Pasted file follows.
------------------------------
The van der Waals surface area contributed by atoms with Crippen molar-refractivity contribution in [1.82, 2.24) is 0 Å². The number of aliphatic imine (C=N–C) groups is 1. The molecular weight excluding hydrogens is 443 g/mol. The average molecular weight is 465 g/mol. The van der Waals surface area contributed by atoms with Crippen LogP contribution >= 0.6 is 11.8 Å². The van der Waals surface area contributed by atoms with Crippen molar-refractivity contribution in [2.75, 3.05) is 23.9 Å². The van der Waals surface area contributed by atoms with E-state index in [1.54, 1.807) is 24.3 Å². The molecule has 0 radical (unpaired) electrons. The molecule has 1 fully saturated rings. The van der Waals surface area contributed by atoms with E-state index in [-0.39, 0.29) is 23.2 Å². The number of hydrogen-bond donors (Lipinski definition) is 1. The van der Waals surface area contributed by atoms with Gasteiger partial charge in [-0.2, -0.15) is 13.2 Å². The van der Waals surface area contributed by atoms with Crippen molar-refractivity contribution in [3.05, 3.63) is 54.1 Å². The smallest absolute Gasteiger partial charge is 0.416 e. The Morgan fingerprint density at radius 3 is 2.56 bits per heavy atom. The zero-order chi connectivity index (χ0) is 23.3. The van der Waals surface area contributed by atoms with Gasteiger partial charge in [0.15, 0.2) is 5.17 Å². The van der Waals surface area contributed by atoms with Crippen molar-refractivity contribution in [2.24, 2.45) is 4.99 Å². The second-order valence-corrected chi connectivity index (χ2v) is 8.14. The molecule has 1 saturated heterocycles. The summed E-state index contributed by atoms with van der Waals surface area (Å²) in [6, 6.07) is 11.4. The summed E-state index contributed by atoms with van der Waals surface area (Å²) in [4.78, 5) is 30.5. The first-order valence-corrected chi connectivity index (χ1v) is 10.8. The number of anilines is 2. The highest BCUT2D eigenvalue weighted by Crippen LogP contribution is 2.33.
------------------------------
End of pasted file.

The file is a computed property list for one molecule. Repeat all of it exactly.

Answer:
The van der Waals surface area contributed by atoms with Crippen molar-refractivity contribution in [1.82, 2.24) is 0 Å². The number of aliphatic imine (C=N–C) groups is 1. The molecular weight excluding hydrogens is 443 g/mol. The average molecular weight is 465 g/mol. The van der Waals surface area contributed by atoms with Crippen LogP contribution >= 0.6 is 11.8 Å². The van der Waals surface area contributed by atoms with Crippen molar-refractivity contribution in [2.75, 3.05) is 23.9 Å². The van der Waals surface area contributed by atoms with E-state index in [1.54, 1.807) is 24.3 Å². The molecule has 0 radical (unpaired) electrons. The molecule has 1 fully saturated rings. The van der Waals surface area contributed by atoms with E-state index in [-0.39, 0.29) is 23.2 Å². The number of hydrogen-bond donors (Lipinski definition) is 1. The van der Waals surface area contributed by atoms with Gasteiger partial charge in [-0.2, -0.15) is 13.2 Å². The van der Waals surface area contributed by atoms with Crippen molar-refractivity contribution in [3.05, 3.63) is 54.1 Å². The smallest absolute Gasteiger partial charge is 0.416 e. The Morgan fingerprint density at radius 3 is 2.56 bits per heavy atom. The zero-order chi connectivity index (χ0) is 23.3. The van der Waals surface area contributed by atoms with Gasteiger partial charge in [0.15, 0.2) is 5.17 Å². The van der Waals surface area contributed by atoms with Crippen molar-refractivity contribution in [2.24, 2.45) is 4.99 Å². The second-order valence-corrected chi connectivity index (χ2v) is 8.14. The molecule has 1 saturated heterocycles. The summed E-state index contributed by atoms with van der Waals surface area (Å²) in [6, 6.07) is 11.4. The summed E-state index contributed by atoms with van der Waals surface area (Å²) in [4.78, 5) is 30.5. The first-order valence-corrected chi connectivity index (χ1v) is 10.8. The number of anilines is 2. The highest BCUT2D eigenvalue weighted by Crippen LogP contribution is 2.33.